Cost of sports tickets catches fans offside

Lukas Raschilla Roar Rookie

By Lukas Raschilla, Lukas Raschilla is a Roar Rookie


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    Those that choose to attend Major League Baseball’s opening series in Sydney this month will be left with empty pockets, with the price of a ticket in the nosebleeds starting at $69 and premium seats behind the batter’s box going for $499 apiece.

    The Arizona Diamondbacks will face off against the Los Angeles Dodgers for the first two games of the regular season, with games slated for March 22 and 23 at the historic Sydney Cricket Ground.

    Compared to the ticket prices for the upcoming 2015 ICC Cricket World Cup to be held in Australia and New Zealand, where the cheapest adult ticket is $20 and kids’ tickets available from as little as $5, it seems that the chance to see America’s pastime is out of reach for most Australians.

    The financial cost to the teams and Major League Baseball for hosting such an event outside of North America is huge, but the fans are the ones being fleeced.

    With Dodgers’ starting pitcher Clayton Kershaw inking a deal that will see the left-hander earning around USD$31 million per season, Dodgers’ upper management appear more concerned with winning than ticket revenue.

    When looking at the average price of tickets to major sporting events, Major League Baseball games evidently have some of the cheapest tickets in North America.

    A regular season game at Dodger Stadium can be seen for as little as USD$18, while an MVP field box seat is only US$125 – a bargain in comparison to the opening series at the SCG.

    In the NBA, the iconic LA Lakers – who draw Hollywood celebrities such as Jack Nicholson on a regular basis – have tickets ranging from USD$49 up to thousands of dollars for floor seats like Nicholson enjoys.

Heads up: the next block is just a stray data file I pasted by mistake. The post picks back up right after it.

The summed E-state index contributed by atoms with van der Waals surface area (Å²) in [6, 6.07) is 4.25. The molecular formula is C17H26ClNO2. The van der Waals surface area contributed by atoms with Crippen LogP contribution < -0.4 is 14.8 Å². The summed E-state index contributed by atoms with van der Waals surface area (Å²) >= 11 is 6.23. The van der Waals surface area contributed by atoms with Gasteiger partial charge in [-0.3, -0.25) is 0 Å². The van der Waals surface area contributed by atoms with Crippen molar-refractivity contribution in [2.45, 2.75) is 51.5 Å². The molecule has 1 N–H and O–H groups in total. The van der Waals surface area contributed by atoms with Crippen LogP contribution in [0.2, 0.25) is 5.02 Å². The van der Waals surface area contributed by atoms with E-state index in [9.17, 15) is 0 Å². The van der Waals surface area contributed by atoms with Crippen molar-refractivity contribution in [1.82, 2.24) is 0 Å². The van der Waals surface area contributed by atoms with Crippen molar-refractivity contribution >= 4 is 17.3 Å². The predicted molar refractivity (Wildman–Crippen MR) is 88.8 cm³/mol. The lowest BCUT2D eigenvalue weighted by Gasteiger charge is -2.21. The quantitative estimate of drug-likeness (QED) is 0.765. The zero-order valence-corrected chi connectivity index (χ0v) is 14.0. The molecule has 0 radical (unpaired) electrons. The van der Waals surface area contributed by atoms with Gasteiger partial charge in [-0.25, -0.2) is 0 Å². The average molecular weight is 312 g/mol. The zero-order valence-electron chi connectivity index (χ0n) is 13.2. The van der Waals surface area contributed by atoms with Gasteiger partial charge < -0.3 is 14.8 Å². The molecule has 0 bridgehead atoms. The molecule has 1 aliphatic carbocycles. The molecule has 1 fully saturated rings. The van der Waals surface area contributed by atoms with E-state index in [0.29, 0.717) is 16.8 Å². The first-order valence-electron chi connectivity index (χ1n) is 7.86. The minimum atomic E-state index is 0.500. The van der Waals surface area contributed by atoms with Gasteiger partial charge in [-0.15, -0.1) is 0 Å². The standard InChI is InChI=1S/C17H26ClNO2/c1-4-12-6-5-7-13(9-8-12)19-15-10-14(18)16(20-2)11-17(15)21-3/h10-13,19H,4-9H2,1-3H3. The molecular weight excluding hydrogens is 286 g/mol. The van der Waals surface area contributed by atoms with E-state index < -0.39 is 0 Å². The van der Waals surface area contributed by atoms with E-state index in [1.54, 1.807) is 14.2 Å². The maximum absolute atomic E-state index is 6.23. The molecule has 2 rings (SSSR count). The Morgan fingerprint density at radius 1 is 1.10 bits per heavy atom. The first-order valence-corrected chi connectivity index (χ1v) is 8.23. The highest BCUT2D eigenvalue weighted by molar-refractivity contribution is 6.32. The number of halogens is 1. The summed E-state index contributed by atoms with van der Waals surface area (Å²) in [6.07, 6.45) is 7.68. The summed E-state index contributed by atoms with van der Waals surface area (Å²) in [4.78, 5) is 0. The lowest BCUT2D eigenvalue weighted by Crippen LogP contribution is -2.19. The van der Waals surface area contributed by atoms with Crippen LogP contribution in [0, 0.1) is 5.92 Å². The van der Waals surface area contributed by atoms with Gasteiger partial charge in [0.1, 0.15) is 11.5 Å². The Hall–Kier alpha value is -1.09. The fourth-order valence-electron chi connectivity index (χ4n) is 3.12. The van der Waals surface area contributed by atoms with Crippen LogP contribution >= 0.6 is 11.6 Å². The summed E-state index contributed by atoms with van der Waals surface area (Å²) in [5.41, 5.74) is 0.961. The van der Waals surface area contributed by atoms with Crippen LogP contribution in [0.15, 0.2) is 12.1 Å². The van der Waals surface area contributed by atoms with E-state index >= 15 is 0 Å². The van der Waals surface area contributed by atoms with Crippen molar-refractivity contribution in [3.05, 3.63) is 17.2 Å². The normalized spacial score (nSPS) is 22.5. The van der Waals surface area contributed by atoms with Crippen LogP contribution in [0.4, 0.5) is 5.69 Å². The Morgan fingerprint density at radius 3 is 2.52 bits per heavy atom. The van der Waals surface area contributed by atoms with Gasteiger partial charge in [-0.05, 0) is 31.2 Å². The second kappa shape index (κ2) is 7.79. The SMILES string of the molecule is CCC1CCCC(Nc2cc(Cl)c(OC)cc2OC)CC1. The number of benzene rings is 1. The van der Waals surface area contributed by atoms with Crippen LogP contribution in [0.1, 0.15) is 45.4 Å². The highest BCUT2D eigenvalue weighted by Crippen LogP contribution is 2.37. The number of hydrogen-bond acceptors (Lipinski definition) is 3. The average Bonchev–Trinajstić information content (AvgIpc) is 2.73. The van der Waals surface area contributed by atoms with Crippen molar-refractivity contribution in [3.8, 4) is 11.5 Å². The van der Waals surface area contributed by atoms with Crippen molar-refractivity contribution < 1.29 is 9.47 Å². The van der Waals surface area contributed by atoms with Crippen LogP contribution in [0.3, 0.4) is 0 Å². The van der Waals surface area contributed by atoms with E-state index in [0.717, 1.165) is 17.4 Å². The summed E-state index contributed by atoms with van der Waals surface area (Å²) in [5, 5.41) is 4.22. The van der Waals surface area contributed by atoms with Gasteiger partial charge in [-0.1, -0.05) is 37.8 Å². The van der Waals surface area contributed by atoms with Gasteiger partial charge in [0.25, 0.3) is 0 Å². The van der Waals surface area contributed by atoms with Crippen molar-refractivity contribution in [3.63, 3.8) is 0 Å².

The question we must ask is have pro sports out-priced themselves? In hard economic times, has going to the game lost some of its cache?

    With live HD TV coverage available direct to your home, has watching sport live waned in popularity? Is this a reason for such absurd ticket prices?

    Conversely, here in Australia stadiums such as the historic Melbourne Cricket Ground and its affiliate members organisation, the Melbourne Cricket Club, determine ticket prices members and guests for all sporting events held at the MCG according to different categories.

    Tickets in the MCC member stands can go for as little as $6 for the Sheffield Shield state cricket games.

    This competition runs at a loss, but Cricket Australia compensates this loss with revenue gained from broadcasting rights and sponsorships and from other competitions – namely Test matches and the new t20 Big Bash League.

    The relevant sporting bodies take control of the MCG ticketing for one-off events, with Socceroos games costing members an extra fee of $20, and the Liverpool FC game costing $60.

    These prices are on top of the $600-650 per year that full adult metro MCC members pay.

    In the US, Major League Baseball was one of the first leagues to adopt a process called dynamic ticket pricing, in which ticket prices fluctuate based on factors such as team performance, individual player performance and even weather.